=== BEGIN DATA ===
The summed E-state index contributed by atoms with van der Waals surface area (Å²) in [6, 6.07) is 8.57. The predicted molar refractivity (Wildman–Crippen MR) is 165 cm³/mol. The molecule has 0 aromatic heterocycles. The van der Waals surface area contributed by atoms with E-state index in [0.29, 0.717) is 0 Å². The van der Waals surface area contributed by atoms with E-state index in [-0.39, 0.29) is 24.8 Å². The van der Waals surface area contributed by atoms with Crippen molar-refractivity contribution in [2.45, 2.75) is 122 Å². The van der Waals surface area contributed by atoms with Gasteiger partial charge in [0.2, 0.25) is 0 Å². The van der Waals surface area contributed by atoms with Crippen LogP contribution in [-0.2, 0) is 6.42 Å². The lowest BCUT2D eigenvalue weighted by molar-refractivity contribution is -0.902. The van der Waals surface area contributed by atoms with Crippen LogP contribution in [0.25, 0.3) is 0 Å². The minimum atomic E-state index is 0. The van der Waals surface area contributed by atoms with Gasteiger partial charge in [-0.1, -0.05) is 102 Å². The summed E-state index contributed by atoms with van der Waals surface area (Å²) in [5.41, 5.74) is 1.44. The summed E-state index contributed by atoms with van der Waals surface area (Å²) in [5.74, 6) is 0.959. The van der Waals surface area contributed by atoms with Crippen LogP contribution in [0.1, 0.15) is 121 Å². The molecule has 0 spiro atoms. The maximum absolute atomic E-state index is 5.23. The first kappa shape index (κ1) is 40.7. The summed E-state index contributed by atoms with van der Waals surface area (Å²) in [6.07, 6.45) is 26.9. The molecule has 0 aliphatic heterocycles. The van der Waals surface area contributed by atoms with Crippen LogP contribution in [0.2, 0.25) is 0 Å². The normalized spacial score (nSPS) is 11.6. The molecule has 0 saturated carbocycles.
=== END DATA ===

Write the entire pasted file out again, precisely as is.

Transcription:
The summed E-state index contributed by atoms with van der Waals surface area (Å²) in [6, 6.07) is 8.57. The predicted molar refractivity (Wildman–Crippen MR) is 165 cm³/mol. The molecule has 0 aromatic heterocycles. The van der Waals surface area contributed by atoms with E-state index in [0.29, 0.717) is 0 Å². The van der Waals surface area contributed by atoms with E-state index in [-0.39, 0.29) is 24.8 Å². The van der Waals surface area contributed by atoms with Crippen molar-refractivity contribution in [2.45, 2.75) is 122 Å². The van der Waals surface area contributed by atoms with Gasteiger partial charge in [0.2, 0.25) is 0 Å². The van der Waals surface area contributed by atoms with Crippen LogP contribution in [-0.2, 0) is 6.42 Å². The lowest BCUT2D eigenvalue weighted by molar-refractivity contribution is -0.902. The van der Waals surface area contributed by atoms with Crippen LogP contribution in [0.25, 0.3) is 0 Å². The minimum atomic E-state index is 0. The van der Waals surface area contributed by atoms with Gasteiger partial charge in [-0.1, -0.05) is 102 Å². The summed E-state index contributed by atoms with van der Waals surface area (Å²) in [5.41, 5.74) is 1.44. The summed E-state index contributed by atoms with van der Waals surface area (Å²) in [5.74, 6) is 0.959. The van der Waals surface area contributed by atoms with Crippen LogP contribution in [0.1, 0.15) is 121 Å². The molecule has 0 spiro atoms. The maximum absolute atomic E-state index is 5.23. The first kappa shape index (κ1) is 40.7. The summed E-state index contributed by atoms with van der Waals surface area (Å²) in [6.07, 6.45) is 26.9. The molecule has 0 aliphatic heterocycles. The van der Waals surface area contributed by atoms with Crippen LogP contribution in [0.2, 0.25) is 0 Å². The normalized spacial score (nSPS) is 11.6. The molecule has 0 saturated carbocycles.